Saturday, November 21, 2015

Number Reversals

Oh my goodness, if I had a nickel for every time a parent has said to me, "He/she still writes some letters and numbers backwards. Does he/she have dyslexia?", I could apply for early retirement! Written letter and number reversals have absolutely nothing to do with dyslexia! So, why do some kids persist in making these reversals?

1. It could be a fine motor skill issue.
2. It could be immaturity or even a later birthday. These skills are often developmental.
3. My personal theory is that practice does not make perfect. Practice can make permanent. Children are learning to write at a very early stage of development now. Handwriting instruction has been terribly neglected since other skills have taken priority over it. Some children have written their letters/numbers backwards for so long that it has become a habit to do so. 

So, what can we do? As an RTI teacher, I see a lot of students with issues like this. My assistant and I have had a great deal of success with a few simple strategies. 

Try placing salt in the bottom of an empty pencil box or travel soap container. Let them form the letter/number with their fingertip in the salt.
Let them rub a fingertip across fine sandpaper.
Write it in the air. Use your finger as an "air pencil".
Shine it on the wall with laser finger pointers.
Line the kids up. Let them form the letter/number on the back of the kiddo in front of them.
Tickle write it! (My kids LOVE this one!) They use their own finger to form the letter/number on the wrist/forearm area of their other arm.

I implemented a new resource this year, and absolutely LOVE it! We used this resource on my SMARTboard during our reading warm up time before small groups begin. I purchased this animated PowerPoint from The Primary Techie. Here is a video of her explaining several cool ways to use this program. You can purchase your own copy of this product {HERE}

We noticed that many students who were struggling with b/d and number reversals were writing in a way that had multiple pencil lifts. For example, rather than making a b with one continuous motion, they were writing a "stick" and then adding a "ball". They often forgot the order of those elements. We showed them how to flow write a b and a d. The motion feels completely different. MOST of their errors DISAPPEARED!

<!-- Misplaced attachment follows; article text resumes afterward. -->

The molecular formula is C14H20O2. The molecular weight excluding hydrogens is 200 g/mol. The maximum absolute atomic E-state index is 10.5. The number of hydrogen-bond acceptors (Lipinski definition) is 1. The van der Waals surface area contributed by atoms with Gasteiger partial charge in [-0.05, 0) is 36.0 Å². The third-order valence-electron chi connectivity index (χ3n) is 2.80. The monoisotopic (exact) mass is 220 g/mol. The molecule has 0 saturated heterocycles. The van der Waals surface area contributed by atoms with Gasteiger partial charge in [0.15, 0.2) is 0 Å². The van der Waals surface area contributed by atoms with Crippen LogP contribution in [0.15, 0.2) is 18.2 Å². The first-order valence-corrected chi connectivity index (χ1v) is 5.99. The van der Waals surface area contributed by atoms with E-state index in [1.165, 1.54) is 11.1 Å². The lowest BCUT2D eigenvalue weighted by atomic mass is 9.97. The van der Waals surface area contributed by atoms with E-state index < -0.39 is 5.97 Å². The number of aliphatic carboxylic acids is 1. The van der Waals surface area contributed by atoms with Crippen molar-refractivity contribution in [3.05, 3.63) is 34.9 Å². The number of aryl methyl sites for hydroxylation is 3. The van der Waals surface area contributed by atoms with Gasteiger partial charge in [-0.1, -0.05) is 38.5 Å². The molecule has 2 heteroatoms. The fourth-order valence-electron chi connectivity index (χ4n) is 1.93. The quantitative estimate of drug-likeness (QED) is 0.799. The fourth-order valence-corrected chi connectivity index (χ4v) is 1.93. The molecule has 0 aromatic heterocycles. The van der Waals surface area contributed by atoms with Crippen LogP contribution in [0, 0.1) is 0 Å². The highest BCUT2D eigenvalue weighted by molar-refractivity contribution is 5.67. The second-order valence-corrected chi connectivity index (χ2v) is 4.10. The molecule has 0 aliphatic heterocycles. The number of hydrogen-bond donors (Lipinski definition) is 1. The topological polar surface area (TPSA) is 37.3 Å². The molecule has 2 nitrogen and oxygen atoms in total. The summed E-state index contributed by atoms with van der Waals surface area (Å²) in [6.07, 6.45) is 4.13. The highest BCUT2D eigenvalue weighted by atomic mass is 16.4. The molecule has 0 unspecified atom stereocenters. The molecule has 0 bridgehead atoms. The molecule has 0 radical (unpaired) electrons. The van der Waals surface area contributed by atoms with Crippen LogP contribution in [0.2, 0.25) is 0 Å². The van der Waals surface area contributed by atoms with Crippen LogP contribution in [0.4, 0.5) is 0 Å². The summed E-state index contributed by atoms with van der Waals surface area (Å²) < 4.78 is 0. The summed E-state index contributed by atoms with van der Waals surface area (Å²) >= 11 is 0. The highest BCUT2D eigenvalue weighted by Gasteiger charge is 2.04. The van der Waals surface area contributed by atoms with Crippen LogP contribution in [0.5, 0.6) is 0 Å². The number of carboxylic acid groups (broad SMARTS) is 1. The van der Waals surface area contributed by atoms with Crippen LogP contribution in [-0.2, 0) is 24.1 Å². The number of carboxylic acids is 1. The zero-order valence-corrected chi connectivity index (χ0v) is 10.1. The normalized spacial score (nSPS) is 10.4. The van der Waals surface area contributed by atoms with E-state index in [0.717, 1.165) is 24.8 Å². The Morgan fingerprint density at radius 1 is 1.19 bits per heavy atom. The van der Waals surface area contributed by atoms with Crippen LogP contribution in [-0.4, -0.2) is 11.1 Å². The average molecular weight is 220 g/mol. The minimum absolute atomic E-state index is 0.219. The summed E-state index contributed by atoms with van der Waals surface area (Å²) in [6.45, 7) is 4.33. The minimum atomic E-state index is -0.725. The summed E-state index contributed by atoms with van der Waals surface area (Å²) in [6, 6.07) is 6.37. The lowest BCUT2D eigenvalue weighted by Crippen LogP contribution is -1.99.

Now, that we have addressed their letter reversal issues, we are about to tackle number reversals. I searched high and low on the Teachers Pay Teachers site for number formation products. I found so many that were cute or had great poems. However, if the poem for teaching how to write a 3 says, "Go around the tree and go around again to make a 3!", they can follow those steps and still do it backwards! I needed something that specifically taught directionality. 

Then, I remembered that when I taught first grade nearly 20 years ago, we sang a song about each number. The song didn't teach directionality though, so I tweaked it meet my needs. Each number has specific directions sung to the tune of "HERE WE GO ROUND THE MULBERRY BUSH". We are going to project the pdf onto my SMARTboard and use our tactile strategies from there. We will also use laser pointers, our fingertips, or the SMARTboard pens to trace and write our numbers as tickets to our small group tables. Here is a sample page from this free resource. 

If you would like to check out this free strategy, grab your copy {HERE}. What strategies work for you? I would love to hear from you!


  1. Your blog is darling! Thank you for the freebie! I can't wait to try it!

    1. Thanks, Diane! I hope that the freebie will be helpful to you!